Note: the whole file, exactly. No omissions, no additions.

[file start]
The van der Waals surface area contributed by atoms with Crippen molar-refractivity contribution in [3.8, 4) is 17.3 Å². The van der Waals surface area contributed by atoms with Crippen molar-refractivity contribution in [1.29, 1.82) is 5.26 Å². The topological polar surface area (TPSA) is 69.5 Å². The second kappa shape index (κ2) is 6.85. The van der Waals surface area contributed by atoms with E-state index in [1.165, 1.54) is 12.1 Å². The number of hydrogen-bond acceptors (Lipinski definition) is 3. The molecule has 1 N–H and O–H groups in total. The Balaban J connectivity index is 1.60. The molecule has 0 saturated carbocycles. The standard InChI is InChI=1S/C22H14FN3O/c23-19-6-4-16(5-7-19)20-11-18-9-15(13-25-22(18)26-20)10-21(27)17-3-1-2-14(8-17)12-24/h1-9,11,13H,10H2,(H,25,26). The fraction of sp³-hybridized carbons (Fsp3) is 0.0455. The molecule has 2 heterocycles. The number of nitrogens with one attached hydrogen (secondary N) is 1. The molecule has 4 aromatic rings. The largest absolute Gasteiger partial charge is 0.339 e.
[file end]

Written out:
The van der Waals surface area contributed by atoms with Crippen molar-refractivity contribution in [3.8, 4) is 17.3 Å². The van der Waals surface area contributed by atoms with Crippen molar-refractivity contribution in [1.29, 1.82) is 5.26 Å². The topological polar surface area (TPSA) is 69.5 Å². The second kappa shape index (κ2) is 6.85. The van der Waals surface area contributed by atoms with E-state index in [1.165, 1.54) is 12.1 Å². The number of hydrogen-bond acceptors (Lipinski definition) is 3. The molecule has 1 N–H and O–H groups in total. The Balaban J connectivity index is 1.60. The molecule has 0 saturated carbocycles. The standard InChI is InChI=1S/C22H14FN3O/c23-19-6-4-16(5-7-19)20-11-18-9-15(13-25-22(18)26-20)10-21(27)17-3-1-2-14(8-17)12-24/h1-9,11,13H,10H2,(H,25,26). The fraction of sp³-hybridized carbons (Fsp3) is 0.0455. The molecule has 2 heterocycles. The number of nitrogens with one attached hydrogen (secondary N) is 1. The molecule has 4 aromatic rings. The largest absolute Gasteiger partial charge is 0.339 e.